Friday, 25 March 2016


Here's a little piece I wrote  for The Courier Newspaper on why exactly we SHOULDN'T dress our age... 
(Published with permission)
Like most girls, I spent a large proportion of my early teenage life trying to make myself look older. Ill-fitting dresses, questionable shoes borrowed from my older sister – you name it, I tried it. After a while, much to my mother’s excitement, I realised this style simply wasn’t me, so I gave the game up and began to pick clothes more suited to my personal taste, and most importantly, my age.
You only need to look as far as the British high street to notice the obvious age-centric categorisation of clothing. New Look’s 915 range is evidence enough that as a nation, we’re very comfortable with separating style into categories which are deemed ‘age appropriate.’
However, more and more I’m beginning to notice a rebellion from the sartorial world. On more than one occasion, I’ve passed a girl in the street half my age wearing a similar outfit, and conversely, an older woman whose ensemble I’m desperate to Instagram. We only have to look at Celine’s use of beautiful 81 year old Joan Didion in what was to become one of their most infamous campaigns ever to realise that the fashion world is changing – and leaving the age-appropriate tag on the hanger.
 As I stood in front of my wardrobe the other week, I began to notice a bit of a jump between the styles of some of the pieces hanging in front of me. On the left were a few pairs of dungarees, varying in style and shade, and on my right; a cable knit sweater snatched up from a vintage shop, and an embroidered suede jacket which wouldn’t look out of place on my grandmother’s coat rack. It seems like old habits die hard, but this time, the blurring of lines between ‘old’ and ‘young’ is something I’m entirely happy with.
It seems silly in this day and age to limit ourselves by adhering to an outdated set of rules when we’re lucky enough to have access to technology which connects us with so many others across the world. When we have the means to view the OOTD of a 16 year old fashion blogger from Sweden at the same time as a 60 year old’s via Humans of New York, why stop ourselves from gleaning a bit of creative inspiration from those we admire? Whilst age parameters within context of the law are helpful, I don’t see the benefits in telling someone they can’t wear an item of clothing they love because it doesn’t fit with our idealistic view of fashion.

94 year old Iris Apfel is, in my eyes, just as (if not more) influential in the world of style as supermodel Gigi Hadid, with whom I share my age. I would much rather be a part of a community that embraced the youth for their fresh perspectives, and the elderly for their tried and tested tips than one which rigidly sticks to the culturally constructed parameters of expression we’re accustomed to.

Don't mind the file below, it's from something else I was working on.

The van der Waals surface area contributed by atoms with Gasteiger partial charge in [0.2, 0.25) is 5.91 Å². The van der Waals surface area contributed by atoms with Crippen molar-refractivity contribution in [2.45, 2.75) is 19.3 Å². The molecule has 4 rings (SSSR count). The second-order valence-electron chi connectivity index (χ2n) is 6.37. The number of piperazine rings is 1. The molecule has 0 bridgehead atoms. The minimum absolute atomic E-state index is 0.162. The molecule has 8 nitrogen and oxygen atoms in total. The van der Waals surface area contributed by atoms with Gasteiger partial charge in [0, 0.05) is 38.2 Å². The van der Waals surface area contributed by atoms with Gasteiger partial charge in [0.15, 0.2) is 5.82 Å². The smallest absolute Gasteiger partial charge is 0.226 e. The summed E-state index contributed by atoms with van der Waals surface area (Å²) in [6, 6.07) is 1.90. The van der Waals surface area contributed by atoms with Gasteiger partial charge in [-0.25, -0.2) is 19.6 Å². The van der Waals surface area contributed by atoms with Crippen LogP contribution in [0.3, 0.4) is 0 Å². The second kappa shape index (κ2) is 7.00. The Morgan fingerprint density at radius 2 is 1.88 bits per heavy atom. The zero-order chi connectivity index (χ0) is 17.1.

I’m ok with resembling a 90’s mum one day and a dungaree-clad toddler the next, and I’m more than ok with the fact that ageism within the fashion world seems to be a dying trend. 
As Apfel once famously said; “there’s no roadmap to style. It’s about self-expression, and above all, attitude.”
Sara x

Monday, 21 March 2016


Like most people, I first heard of The Japanese House early last year through social media. The fact that Amber Bain and her band’s visual identity was mostly made up of atmospheric landscapes and desolate imagery, and the sudden arrival of debut single ‘Still’ captivated my interest immediately. The ensuing online hype and quick collection of fans after the release of hugely successful ‘Pools to Bathe In’ EP meant that my expectations for the live performance were high, and I wasn’t disappointed.

After seeing the gig live for the first time at the Barfly in Camden late last year, I met Amber and (after one or two wines) encouraged her to come to Newcastle next time she was touring. On a rainy Saturday, my intoxicated wish came true. I was prepared for a similar performance this time at Amber’s O2 Academy set, her very first time in the city, but wasn’t anticipating the sense of fresh excitement that was evident upon entering the venue. 

An eclectic crowd whistled and cheered at the sight of the band, and even as the singer made her way through lesser known tracks, the impressed claps and calls were unwavering. Amber’s confidence in her performance has come along leaps and bounds since the last gig I attended, and rightly so. The pulling together of her trademark layered harmonies and unlikely sound effects live is no mean feat, but one which she pulled off effortlessly.

As she made her way through her portfolio, interweaving melodic, upbeat tracks like ‘Cool Blue’ with the likes of darker, emotional ‘Sugar Pill,’ her band’s support was a credit. The low-key set was evidently well polished and the crowd were visibly leaning in to get closer to the hypnotic sounds produced by the 3 musicians.

While it’s fair to say Amber is a woman of little words, with just a brief chat on stage, she did stop to gratefully thank the crowd for their attendance, with exclamations of it being her favourite gig on the headline tour so far. It was a pleasure to get the chance to be a part of The Japanese House’s project and have a chat with her afterwards, and from the evident adoration displayed by the crowd in Newcastle, I don't think it’ll be the last we see of her.

Sara x 
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